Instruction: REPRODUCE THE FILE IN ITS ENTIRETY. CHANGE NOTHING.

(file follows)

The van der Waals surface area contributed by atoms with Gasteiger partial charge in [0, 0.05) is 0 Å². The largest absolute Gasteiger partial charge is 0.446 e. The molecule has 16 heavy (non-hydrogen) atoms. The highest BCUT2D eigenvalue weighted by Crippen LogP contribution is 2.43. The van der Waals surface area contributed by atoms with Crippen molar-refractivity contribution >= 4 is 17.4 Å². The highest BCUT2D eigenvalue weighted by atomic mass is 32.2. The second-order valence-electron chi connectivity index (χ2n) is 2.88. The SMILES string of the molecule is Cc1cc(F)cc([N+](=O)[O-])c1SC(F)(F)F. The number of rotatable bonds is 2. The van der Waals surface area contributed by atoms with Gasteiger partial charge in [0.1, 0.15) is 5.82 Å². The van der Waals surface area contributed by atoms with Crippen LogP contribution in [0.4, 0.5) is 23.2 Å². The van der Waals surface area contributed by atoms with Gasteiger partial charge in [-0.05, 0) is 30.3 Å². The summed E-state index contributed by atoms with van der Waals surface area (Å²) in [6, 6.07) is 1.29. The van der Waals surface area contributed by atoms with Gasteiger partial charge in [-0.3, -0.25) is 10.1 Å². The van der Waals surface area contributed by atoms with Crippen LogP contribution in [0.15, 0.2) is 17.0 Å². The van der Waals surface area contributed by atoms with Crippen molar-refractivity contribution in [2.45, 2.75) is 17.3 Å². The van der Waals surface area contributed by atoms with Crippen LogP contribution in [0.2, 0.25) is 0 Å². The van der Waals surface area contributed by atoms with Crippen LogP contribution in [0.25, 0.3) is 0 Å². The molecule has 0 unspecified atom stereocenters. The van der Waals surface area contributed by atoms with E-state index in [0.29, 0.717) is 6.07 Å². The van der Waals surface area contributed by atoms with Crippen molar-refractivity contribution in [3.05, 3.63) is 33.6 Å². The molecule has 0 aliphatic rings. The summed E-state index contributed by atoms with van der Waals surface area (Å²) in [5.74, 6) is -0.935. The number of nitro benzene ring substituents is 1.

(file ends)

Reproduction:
The van der Waals surface area contributed by atoms with Gasteiger partial charge in [0, 0.05) is 0 Å². The largest absolute Gasteiger partial charge is 0.446 e. The molecule has 16 heavy (non-hydrogen) atoms. The highest BCUT2D eigenvalue weighted by Crippen LogP contribution is 2.43. The van der Waals surface area contributed by atoms with Crippen molar-refractivity contribution >= 4 is 17.4 Å². The highest BCUT2D eigenvalue weighted by atomic mass is 32.2. The second-order valence-electron chi connectivity index (χ2n) is 2.88. The SMILES string of the molecule is Cc1cc(F)cc([N+](=O)[O-])c1SC(F)(F)F. The number of rotatable bonds is 2. The van der Waals surface area contributed by atoms with Gasteiger partial charge in [0.1, 0.15) is 5.82 Å². The van der Waals surface area contributed by atoms with Crippen LogP contribution in [0.4, 0.5) is 23.2 Å². The van der Waals surface area contributed by atoms with Gasteiger partial charge in [-0.05, 0) is 30.3 Å². The summed E-state index contributed by atoms with van der Waals surface area (Å²) in [6, 6.07) is 1.29. The van der Waals surface area contributed by atoms with Gasteiger partial charge in [-0.3, -0.25) is 10.1 Å². The van der Waals surface area contributed by atoms with Crippen LogP contribution in [0.15, 0.2) is 17.0 Å². The van der Waals surface area contributed by atoms with Crippen molar-refractivity contribution in [2.45, 2.75) is 17.3 Å². The van der Waals surface area contributed by atoms with Crippen LogP contribution in [0.2, 0.25) is 0 Å². The van der Waals surface area contributed by atoms with Crippen LogP contribution in [0.25, 0.3) is 0 Å². The molecule has 0 unspecified atom stereocenters. The van der Waals surface area contributed by atoms with E-state index in [0.29, 0.717) is 6.07 Å². The van der Waals surface area contributed by atoms with Crippen molar-refractivity contribution in [3.05, 3.63) is 33.6 Å². The molecule has 0 aliphatic rings. The summed E-state index contributed by atoms with van der Waals surface area (Å²) in [5.74, 6) is -0.935. The number of nitro benzene ring substituents is 1.